In NSW, substances contained within Schedule 4 of the Poisons List are considered ‘restricted substances’ pursuant to Poisons and Therapeutic Goods Act 1966 (NSW).

It is an offence to attempt to obtain, or have a restricted substance, such as nicotine vaping liquid, in one’s possession without a prescription.

The maximum penalty applicable for a restricted substance, such as nicotine vaping liquid, is a $2,200 fine and/or 6 months imprisonment, pursuant to section 16.

It is illegal for retailers, other than pharmacies, to sell e-cigarettes or e-liquids that contain nicotine, as per section 9.

A maximum penalty of a $1,650 fine and/or 6 months imprisonment is applicable.

Offences are also applicable under the Public Health (Tobacco) Act 2008 (NSW).

It is illegal to sell e-cigarettes or e-cigarette accessories to a person under 18 years of age, pursuant to section 22.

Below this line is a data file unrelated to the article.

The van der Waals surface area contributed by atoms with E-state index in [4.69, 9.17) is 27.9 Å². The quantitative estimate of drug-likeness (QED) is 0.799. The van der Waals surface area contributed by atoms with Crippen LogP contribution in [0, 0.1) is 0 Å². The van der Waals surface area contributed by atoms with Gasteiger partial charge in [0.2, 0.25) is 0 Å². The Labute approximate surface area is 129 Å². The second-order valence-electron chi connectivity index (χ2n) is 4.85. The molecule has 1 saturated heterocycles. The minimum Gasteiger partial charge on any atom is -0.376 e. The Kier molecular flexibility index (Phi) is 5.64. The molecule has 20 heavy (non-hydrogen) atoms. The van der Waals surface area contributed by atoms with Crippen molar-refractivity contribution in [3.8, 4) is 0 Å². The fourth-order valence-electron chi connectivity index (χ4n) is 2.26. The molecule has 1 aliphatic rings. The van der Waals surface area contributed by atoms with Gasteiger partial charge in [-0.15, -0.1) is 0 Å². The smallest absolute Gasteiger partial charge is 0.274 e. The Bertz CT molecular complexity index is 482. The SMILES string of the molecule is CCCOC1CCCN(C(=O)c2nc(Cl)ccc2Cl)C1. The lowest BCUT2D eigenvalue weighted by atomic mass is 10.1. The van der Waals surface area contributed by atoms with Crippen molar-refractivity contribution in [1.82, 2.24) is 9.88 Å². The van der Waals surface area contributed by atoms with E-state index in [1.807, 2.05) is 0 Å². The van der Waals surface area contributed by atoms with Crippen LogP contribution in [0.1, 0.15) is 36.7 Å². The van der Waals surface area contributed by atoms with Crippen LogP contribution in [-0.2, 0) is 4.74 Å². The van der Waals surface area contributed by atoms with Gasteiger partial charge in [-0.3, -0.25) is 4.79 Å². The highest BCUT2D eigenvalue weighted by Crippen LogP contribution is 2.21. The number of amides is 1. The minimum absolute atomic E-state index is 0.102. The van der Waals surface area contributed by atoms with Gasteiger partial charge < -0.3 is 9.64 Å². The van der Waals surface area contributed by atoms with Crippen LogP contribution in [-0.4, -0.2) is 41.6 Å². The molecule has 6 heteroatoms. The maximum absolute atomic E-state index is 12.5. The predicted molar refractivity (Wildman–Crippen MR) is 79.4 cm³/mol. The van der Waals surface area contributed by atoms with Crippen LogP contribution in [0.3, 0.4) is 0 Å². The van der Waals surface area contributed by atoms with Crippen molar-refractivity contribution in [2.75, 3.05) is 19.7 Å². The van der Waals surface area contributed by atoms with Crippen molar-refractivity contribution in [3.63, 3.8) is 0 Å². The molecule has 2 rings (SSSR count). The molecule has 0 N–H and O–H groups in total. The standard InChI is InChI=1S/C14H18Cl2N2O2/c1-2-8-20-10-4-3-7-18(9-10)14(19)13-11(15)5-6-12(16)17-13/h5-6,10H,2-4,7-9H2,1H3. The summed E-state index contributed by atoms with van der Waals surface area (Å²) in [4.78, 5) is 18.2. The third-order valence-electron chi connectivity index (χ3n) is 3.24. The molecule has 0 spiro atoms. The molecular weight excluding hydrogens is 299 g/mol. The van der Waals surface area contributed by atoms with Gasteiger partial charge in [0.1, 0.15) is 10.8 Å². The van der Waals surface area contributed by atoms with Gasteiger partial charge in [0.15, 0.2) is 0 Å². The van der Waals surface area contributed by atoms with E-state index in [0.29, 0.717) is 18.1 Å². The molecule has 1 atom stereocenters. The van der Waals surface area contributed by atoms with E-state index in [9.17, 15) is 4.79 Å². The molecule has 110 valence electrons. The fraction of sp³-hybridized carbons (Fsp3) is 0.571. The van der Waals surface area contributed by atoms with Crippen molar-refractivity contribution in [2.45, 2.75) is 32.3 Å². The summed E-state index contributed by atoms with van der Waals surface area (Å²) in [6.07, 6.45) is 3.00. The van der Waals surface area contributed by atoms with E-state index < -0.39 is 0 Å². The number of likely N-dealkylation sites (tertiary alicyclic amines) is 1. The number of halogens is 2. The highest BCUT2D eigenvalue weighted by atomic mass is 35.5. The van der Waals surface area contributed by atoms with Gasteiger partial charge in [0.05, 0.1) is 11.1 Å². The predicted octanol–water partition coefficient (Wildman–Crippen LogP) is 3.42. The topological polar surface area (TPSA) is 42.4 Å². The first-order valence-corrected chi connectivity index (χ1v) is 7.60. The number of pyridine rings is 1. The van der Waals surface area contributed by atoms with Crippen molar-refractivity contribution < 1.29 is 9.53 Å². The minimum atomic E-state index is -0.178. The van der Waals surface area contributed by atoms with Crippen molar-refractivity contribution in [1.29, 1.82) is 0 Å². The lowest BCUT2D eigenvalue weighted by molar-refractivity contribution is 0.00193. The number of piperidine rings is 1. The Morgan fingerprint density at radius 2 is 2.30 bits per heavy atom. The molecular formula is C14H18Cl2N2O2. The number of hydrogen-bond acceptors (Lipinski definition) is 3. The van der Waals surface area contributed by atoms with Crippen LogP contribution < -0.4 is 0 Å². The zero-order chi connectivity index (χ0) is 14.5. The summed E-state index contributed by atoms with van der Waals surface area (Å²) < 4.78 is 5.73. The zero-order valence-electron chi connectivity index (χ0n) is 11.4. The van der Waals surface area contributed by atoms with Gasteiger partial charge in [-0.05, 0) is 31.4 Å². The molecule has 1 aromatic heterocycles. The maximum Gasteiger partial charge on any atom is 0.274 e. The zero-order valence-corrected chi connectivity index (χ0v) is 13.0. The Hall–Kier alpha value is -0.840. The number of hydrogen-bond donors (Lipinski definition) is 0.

In the case of an individual, a maximum penalty of an $11,000 fine is applicable for a first offence, whereas a $55,000 fine is applicable for a second or subsequent offence.

In the case of a corporation, a $55,000 fine is applicable for a first offence, whereas a $110,000 fine is applicable for a second or subsequent offence.

NSW Health inspectors are able to seize and destroy nicotine vaping products, as well as prosecute retailers.

Inspectors undertake compliance and enforcement action and visit tobacco and vaping retailers to check if products containing liquid nicotine are being sold, including to people under 18 years of age.

Since the beginning of 2022, NSW Health has seized more than $1 million worth of e-cigarettes and liquids containing nicotine.

This figure contributes to the $3 million worth of illegal vaping products seized in NSW, since July 2020.

 

Vaping, E-Cigarettes and E-Liquid in Victoria